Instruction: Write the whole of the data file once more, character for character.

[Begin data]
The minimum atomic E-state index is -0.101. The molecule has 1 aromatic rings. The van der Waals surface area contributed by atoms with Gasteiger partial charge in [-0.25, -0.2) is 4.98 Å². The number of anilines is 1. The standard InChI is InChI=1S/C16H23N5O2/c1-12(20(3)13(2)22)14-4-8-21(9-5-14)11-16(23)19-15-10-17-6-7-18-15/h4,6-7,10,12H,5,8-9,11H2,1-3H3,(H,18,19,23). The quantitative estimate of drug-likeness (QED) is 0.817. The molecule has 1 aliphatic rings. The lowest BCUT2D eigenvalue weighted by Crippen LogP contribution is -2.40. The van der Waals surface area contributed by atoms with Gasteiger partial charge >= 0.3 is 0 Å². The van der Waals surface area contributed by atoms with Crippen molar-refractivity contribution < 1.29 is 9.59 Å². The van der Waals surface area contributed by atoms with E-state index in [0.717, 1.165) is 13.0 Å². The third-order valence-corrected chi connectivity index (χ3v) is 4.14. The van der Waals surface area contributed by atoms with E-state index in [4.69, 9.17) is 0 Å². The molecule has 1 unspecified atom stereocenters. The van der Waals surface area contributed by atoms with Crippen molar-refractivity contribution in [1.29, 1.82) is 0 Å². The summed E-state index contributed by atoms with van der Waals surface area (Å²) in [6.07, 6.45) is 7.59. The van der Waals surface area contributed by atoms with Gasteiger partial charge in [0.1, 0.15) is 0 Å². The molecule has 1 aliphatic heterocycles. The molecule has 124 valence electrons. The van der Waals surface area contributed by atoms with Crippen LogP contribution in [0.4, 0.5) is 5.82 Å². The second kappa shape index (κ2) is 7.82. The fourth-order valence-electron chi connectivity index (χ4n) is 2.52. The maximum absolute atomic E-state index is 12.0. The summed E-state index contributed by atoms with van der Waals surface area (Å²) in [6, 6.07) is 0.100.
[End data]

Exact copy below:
The minimum atomic E-state index is -0.101. The molecule has 1 aromatic rings. The van der Waals surface area contributed by atoms with Gasteiger partial charge in [-0.25, -0.2) is 4.98 Å². The number of anilines is 1. The standard InChI is InChI=1S/C16H23N5O2/c1-12(20(3)13(2)22)14-4-8-21(9-5-14)11-16(23)19-15-10-17-6-7-18-15/h4,6-7,10,12H,5,8-9,11H2,1-3H3,(H,18,19,23). The quantitative estimate of drug-likeness (QED) is 0.817. The molecule has 1 aliphatic rings. The lowest BCUT2D eigenvalue weighted by Crippen LogP contribution is -2.40. The van der Waals surface area contributed by atoms with Gasteiger partial charge >= 0.3 is 0 Å². The van der Waals surface area contributed by atoms with Crippen molar-refractivity contribution < 1.29 is 9.59 Å². The van der Waals surface area contributed by atoms with E-state index in [0.717, 1.165) is 13.0 Å². The third-order valence-corrected chi connectivity index (χ3v) is 4.14. The van der Waals surface area contributed by atoms with E-state index in [4.69, 9.17) is 0 Å². The molecule has 1 unspecified atom stereocenters. The van der Waals surface area contributed by atoms with Crippen molar-refractivity contribution in [1.29, 1.82) is 0 Å². The summed E-state index contributed by atoms with van der Waals surface area (Å²) in [6.07, 6.45) is 7.59. The van der Waals surface area contributed by atoms with Gasteiger partial charge in [0.1, 0.15) is 0 Å². The molecule has 1 aliphatic heterocycles. The molecule has 124 valence electrons. The van der Waals surface area contributed by atoms with Crippen LogP contribution in [0.4, 0.5) is 5.82 Å². The second kappa shape index (κ2) is 7.82. The fourth-order valence-electron chi connectivity index (χ4n) is 2.52. The maximum absolute atomic E-state index is 12.0. The summed E-state index contributed by atoms with van der Waals surface area (Å²) in [6, 6.07) is 0.100.